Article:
Registered Nurse (CSRN) Scope of Practice

Certified Sedation Registered Nurse (CSRN) Scope of Practice

Scope of Practice

Certification is a process by which a nongovernmental agency validates, based upon predetermined standards, an individual nurse’s qualification and knowledge for practice in a defined functional or clinical area of nursing.

Certified Sedation Registered Nurses (CSRNs) are registered nurses who become sedation certified by taking an advanced curriculum of study which focuses on the development of knowledge in the areas of patient assessment, pharmacology, airway, monitoring, equipment, emergencies, emergence, clinical judgment and critical thinking. It is within the scope of practice of a registered nurse to manage the care of patients receiving sedation during therapeutic, diagnostic, or surgical procedures under the guidance of a licensed independent provider (LIP) who is qualified by education, licensure and certification.

CSRNs are legally responsible for the sedation care they provide which is either determined by their state Board of Nursing (BON) policy and position statement on non-anesthetists RNs giving sedation. If no BON policy on non-anesthesia RNs giving and monitoring sedation then guidance should come from their facility sedation policy and their own job description. More information concerning CSRNs state policies in their states can be found at:

Responsibilities and Functions of a CSRN

The scope of practice of CSRNs includes, but is not limited to, the following:

1. Administration of moderate sedation medications by non-anesthetist RNs is allowed by state laws and institutional policy, procedures, and protocol.

2. A qualified anesthesia provider or attending physician selects and orders the medications to achieve moderate sedation.

3. ·Guidelines for patient monitoring, drug administration, and protocols for dealing with potential complications or emergency situations are available and have been developed in accordance with accepted standards of anesthesia practice.

4. The registered nurse managing the care of the patient receiving moderate sedation shall have no other responsibilities that would leave the patient unattended or compromise continuous monitoring.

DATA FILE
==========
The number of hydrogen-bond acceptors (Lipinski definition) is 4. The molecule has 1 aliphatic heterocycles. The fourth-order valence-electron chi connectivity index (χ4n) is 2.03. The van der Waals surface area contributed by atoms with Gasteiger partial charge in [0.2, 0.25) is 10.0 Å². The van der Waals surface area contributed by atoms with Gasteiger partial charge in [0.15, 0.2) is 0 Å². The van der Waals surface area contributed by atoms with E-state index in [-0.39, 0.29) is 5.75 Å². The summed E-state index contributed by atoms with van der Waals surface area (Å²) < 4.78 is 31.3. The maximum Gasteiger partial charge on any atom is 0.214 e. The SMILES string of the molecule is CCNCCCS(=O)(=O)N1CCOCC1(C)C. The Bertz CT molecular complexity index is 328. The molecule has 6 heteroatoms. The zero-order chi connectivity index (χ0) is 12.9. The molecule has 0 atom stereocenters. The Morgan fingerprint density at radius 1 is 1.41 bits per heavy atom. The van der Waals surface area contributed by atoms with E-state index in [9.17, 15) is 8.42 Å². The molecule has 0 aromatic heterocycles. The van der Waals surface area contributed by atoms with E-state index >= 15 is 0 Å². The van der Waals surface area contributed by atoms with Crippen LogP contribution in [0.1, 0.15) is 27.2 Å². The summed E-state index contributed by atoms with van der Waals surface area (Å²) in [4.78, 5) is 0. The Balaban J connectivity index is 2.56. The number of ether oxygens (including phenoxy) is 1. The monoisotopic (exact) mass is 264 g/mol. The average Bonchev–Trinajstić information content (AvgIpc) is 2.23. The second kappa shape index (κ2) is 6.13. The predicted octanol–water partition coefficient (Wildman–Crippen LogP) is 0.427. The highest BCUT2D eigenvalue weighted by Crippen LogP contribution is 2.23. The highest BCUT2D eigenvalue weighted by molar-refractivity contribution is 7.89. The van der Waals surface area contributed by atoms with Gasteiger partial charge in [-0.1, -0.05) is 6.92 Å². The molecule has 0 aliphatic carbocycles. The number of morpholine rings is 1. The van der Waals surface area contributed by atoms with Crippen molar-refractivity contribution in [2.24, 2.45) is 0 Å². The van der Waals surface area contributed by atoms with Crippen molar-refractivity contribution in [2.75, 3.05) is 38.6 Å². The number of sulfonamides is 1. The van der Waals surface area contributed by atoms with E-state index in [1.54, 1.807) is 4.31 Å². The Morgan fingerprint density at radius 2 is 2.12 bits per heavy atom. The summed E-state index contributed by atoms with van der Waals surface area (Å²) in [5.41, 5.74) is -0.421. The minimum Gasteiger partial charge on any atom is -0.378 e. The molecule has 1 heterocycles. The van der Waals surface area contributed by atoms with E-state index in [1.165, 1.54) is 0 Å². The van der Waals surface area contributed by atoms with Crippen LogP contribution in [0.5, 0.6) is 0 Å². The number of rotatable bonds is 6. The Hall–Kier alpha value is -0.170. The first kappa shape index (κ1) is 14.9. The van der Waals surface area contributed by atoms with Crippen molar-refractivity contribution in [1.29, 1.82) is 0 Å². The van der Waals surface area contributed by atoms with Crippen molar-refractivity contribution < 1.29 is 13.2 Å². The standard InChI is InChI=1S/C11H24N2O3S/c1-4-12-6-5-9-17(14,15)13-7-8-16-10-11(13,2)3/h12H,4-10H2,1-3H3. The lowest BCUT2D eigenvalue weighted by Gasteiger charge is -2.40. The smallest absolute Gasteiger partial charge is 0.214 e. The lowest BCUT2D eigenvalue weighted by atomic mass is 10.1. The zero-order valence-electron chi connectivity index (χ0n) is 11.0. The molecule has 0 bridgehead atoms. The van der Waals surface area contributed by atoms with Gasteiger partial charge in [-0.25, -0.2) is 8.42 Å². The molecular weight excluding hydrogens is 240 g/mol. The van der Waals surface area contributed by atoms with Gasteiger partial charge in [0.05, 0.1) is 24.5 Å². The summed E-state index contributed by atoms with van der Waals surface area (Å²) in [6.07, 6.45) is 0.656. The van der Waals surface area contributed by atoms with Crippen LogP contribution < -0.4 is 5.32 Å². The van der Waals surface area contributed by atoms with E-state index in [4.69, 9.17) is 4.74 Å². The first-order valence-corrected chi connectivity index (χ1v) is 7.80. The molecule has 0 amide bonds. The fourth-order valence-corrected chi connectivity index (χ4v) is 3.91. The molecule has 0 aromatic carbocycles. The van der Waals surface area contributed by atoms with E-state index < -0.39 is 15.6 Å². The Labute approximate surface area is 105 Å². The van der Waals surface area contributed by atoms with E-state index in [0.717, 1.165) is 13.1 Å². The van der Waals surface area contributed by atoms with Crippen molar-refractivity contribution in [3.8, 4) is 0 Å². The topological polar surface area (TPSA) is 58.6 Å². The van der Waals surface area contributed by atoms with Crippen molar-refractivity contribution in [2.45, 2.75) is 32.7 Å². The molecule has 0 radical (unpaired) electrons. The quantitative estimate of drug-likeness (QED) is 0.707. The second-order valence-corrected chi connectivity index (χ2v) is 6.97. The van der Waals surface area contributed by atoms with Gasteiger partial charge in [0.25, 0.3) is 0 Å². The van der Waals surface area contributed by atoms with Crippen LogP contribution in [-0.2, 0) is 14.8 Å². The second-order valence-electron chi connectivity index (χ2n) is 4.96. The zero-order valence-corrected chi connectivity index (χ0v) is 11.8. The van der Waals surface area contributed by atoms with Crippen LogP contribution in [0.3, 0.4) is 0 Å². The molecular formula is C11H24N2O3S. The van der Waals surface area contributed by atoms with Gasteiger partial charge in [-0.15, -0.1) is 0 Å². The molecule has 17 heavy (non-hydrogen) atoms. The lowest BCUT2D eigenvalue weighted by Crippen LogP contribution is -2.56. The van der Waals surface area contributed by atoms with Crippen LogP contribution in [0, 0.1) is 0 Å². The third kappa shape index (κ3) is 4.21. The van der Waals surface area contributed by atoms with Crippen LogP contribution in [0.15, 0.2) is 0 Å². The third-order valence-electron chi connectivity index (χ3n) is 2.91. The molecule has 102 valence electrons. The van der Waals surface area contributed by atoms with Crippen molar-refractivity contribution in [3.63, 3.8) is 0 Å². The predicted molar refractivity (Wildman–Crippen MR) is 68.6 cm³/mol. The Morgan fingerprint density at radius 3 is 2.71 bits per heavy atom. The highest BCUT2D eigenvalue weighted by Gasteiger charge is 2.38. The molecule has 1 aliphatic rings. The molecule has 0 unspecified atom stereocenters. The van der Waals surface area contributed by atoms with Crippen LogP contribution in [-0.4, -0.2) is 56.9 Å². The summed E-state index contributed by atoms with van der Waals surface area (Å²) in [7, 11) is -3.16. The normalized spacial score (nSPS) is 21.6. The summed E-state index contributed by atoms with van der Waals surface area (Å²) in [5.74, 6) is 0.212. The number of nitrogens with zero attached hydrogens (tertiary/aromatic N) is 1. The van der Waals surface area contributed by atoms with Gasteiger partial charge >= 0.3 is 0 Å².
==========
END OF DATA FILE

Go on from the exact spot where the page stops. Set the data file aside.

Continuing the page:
5. The registered nurse managing the care of patients receiving moderate sedation is able to:

a. Demonstrate the acquired knowledge of anatomy, physiology, pharmacology, cardiac arrhythmia recognition and complications related to moderate sedation and medications.

b. Assess total patient care requirements during moderate sedation and recovery. Physiologic measurements should include, but not be limited to, respiratory rate, oxygen saturation, blood pressure, cardiac rate and rhythm, and patient’s level of consciousness.

c. Understand the principles of oxygen delivery, respiratory physiology, transport and uptake, and demonstrate the ability to use oxygen delivery devices.

d. Anticipate and recognize potential complications of moderate sedation in relation to the type of medication being administered.

e. Possess the requisite knowledge and skills to assess, diagnose and intervene in the event of complications or undesired outcomes and to institute nursing interventions in compliance with orders (including standing orders) or institutional protocols or guidelines.

f. Demonstrate skill in airway management resuscitation.

g. Demonstrate knowledge of the legal ramifications or administering moderate sedation and/or monitoring patients receiving moderate sedation, including the RN’s responsibility and liability in the event of an untoward reaction or life-threatening complication.

6. The institution or practice setting has in place an educational/competency validation mechanism that includes a process for evaluating and documenting the individuals’ demonstration of the knowledge, skills, and abilities related to the management of patients receiving moderate sedation. Evaluation and documentation of competence occurs on a periodic basis according to institutional policy.

Additional nurse sedation responsibilities which are within the expertise of the individual CSRN may include the following:

1. Administration/management: scheduling, material and supply management, development of policies and procedures, fiscal management, performance evaluations, preventative maintenance, billing, data management, and supervision of staff, students or ancillary personnel.

2. Quality assessment: data collection, reporting mechanism, trending, compliance, committee meetings, departmental review, problem-focused studies, problem solving, interventions, documents and process oversight.

3. Education: clinical and didactic teaching, BCLS/ACLS instruction, in-service commitment and facility continuing education.

4. Research: conducting and participating in departmental, hospital-wide, and university-sponsored research projects.

5. Committee appointments: assignment to committees, committee responsibilities, and coordination of committee activities.

6. Interdepartmental liaison: interface with other departments such as nursing, surgery, obstetrics, postsedation care units (PACU), outpatient surgery, admissions, administration, laboratory, pharmacy, etc.

7. Clinical/administrative oversight of other departments: respiratory therapy, PACU, operating room, surgical intensive care unit, pain clinic, etc.

The functions listed above are a summary of CSRN clinical practice and are not intended to be all-inclusive.